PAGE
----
Conn. Massacre Victims Were All Women, Children Who Died of Gunshot Wounds

All of the victims were shot by a rifle and hit multiple times, the medical examiner said

All of the victims of the Connecticut elementary school shooting were women and children, and each was shot by a rifle and hit multiple times, the state's chief medical examiner said Saturday as police released the names of those killed in the massacre.  

President Barack Obama planned to travel to the tragedy-hit suburb of Newtown on Sunday to meet with families of the victims and first responders as the country and the world mourn the lives lost in the rampage.

The 20 children and six adult women killed at Sandy Hook Elementary School Friday died from gunshot wounds and had a "very devastating set of injuries," Dr. H. Wayne Carver said at a press briefing. All of the children -- eight boys and 12 girls -- were younger than age 10.

Here is a full list of the victims who died at the school as provided by Connecticut State Police.

The children were identified by photograph, Carver said, calling the mass shooting the worst thing he and his colleagues have seen. Carver said he personally conducted seven of the autopsies and that the number of gunshot wounds per victim ranged from three to 11. Asked whether the deceased had suffered, Carver said, “not for very long.”  They were all shot with a .223-caliber Bushmaster rifle. 

Amid the sorrow, stories of heroism emerged, including an account of the Sandy Hook principal and the school psychologist who lost their lives rushing toward Lanza, in an attempt to stop him. Sandy Hook Elementary School will remained closed until further notice, while all other Newtown schools were expected to reopen Tuesday as detectives worked to piece together more of what happened.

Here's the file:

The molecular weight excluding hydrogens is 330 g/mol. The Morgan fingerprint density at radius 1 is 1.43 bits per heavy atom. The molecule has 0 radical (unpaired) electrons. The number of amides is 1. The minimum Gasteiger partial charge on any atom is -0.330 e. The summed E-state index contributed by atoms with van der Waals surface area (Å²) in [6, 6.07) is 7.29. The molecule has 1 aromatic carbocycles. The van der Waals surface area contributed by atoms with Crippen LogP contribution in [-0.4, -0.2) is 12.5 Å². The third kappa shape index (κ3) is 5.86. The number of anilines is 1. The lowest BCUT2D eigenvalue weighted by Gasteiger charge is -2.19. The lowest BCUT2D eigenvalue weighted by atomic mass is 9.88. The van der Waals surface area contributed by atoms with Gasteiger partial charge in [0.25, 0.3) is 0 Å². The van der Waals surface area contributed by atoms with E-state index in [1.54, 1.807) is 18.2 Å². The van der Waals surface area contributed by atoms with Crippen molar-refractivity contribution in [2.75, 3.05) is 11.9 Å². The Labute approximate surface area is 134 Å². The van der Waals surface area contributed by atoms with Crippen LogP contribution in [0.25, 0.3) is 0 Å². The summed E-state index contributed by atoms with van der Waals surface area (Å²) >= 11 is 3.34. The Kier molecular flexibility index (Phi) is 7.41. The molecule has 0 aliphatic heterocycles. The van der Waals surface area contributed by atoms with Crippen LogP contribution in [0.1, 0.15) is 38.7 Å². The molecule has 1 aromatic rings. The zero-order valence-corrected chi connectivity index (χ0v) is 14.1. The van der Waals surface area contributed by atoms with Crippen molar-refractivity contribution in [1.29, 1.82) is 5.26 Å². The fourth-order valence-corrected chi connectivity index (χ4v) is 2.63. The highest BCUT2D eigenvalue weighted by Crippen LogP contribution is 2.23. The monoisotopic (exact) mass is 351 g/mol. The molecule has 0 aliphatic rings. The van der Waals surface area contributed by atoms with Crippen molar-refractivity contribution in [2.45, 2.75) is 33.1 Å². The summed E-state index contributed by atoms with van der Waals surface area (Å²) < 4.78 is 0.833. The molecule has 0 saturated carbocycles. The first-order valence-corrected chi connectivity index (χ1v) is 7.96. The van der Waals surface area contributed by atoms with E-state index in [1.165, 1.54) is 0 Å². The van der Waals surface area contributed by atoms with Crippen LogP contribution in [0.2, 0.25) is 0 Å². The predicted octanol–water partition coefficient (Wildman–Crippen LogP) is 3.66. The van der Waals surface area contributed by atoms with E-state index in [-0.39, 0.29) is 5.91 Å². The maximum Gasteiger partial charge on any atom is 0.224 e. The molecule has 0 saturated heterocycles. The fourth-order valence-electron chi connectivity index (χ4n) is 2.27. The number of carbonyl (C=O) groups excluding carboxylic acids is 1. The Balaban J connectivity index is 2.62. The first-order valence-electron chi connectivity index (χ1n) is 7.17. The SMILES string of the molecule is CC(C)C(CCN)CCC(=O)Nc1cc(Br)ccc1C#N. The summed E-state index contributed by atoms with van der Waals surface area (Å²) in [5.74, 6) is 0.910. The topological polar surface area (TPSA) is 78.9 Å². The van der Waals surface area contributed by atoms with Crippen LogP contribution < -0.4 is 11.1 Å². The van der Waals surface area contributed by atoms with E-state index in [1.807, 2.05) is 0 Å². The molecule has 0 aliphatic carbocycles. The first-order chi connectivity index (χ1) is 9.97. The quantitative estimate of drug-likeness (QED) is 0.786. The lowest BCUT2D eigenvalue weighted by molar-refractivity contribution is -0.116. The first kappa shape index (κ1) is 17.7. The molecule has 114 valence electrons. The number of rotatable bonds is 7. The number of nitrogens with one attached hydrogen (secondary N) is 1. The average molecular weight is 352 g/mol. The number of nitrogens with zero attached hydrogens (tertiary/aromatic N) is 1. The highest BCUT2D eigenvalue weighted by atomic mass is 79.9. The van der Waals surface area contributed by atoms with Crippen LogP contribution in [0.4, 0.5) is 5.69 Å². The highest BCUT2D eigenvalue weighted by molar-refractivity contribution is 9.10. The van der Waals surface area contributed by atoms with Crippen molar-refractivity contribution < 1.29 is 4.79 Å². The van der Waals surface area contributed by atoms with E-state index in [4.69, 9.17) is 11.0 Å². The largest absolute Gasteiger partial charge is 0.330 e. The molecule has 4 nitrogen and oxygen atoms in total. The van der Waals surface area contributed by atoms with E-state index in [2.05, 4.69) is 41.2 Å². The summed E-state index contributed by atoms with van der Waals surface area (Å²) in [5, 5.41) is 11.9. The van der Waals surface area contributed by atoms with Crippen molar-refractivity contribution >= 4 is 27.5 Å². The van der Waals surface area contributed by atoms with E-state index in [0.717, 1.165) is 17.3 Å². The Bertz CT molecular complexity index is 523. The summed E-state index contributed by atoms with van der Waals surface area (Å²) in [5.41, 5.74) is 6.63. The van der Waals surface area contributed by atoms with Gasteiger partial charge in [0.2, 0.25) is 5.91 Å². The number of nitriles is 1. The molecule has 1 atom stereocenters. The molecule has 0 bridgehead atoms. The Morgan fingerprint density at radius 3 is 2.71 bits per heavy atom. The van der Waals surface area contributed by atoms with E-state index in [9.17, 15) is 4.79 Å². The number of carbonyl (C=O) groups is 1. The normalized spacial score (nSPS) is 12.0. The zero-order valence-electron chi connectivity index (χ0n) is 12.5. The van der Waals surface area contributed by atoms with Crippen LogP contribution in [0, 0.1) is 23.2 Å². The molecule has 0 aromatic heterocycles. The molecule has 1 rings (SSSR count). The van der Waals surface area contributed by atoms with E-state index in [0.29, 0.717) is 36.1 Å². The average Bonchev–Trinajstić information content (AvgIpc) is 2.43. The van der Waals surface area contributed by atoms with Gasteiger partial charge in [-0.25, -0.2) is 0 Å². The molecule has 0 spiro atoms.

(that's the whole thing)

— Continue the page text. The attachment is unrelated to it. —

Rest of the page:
The mystery of 20-year-old Adam Lanza's motive for the massacre deepened as State Police Lt. J. Paul Vance told reporters that, contrary to earlier reports, the mother of the shooter, who was also found dead at her Newtown home, did not have a connection to the school.

Police shed no light on what triggered the second-deadliest school shooting in U.S. history, though state police Lt. Paul Vance said investigators had found "very good evidence ... that our investigators will be able to use in painting the complete picture, the how and, more importantly, the why." He would not elaborate.

Investigators have been trying to learn more about the gunman and have questioned his older brother, who is not believed to have been involved in the shooting. 

Adam Lanza shot his mother, Nancy Lanza, to death at the home they shared, then drove to the school in her car with at least three of her guns, forced his way inside by shattering glass next to some doors and opened fire in two classrooms, authorities said. Within minutes, he killed the 26 victims and himself.

Lisa Marlin, an educational assistant in the math lab, couldn't know about the horror unfolding nearby as she and co-workers dove for cover in a supply closet once they heard gunfire erupt in the building Friday. She had no students at the time of the shooting, and she and her colleagues prayed for their lives as they huddled in the tiny room while sounds of terror echoed on the school intercom. 

Now, she's left to pray for the lives that were lost -- lives of children she knew well.

"For a half hour every day I work in the lunch room with those first graders and I know 15 of them very well. I tell them to sit on their bottoms, and I give them forks and I hear about their loose teeth and I hear about their play dates," a teary-eyed Marlin said. "I'm very, very sad for their parents. They were all wonderful kids. They didn't deserve this."

Relatives of the shooter were at a loss for words.

"The whole family is traumatized by this event," said a police official who knows the family. A family statement read: "We reach out to the community of Newtown and express our heartfelt sorrow for this incomprehensible and profound loss of innocence."   

The tragedy plunged tight-knit Newtown into mourning and added the picturesque New England community of handsome colonial homes, red-brick sidewalks and 27,000 people to the grim map of towns where mass shootings in recent years have periodically reignited the national debate over gun control but led to little change.

Signs around town read, "Hug a teacher today," ''Please pray for Newtown" and "Love will get us through." 

Asked whether the town would recover, Maryann Jacob, a clerk in the school library who took cover in a storage room with 18 fourth-graders during the shooting rampage, said: "We have to. We have a lot of children left."

 NBC News correspondent Pete Williams contributed to this story
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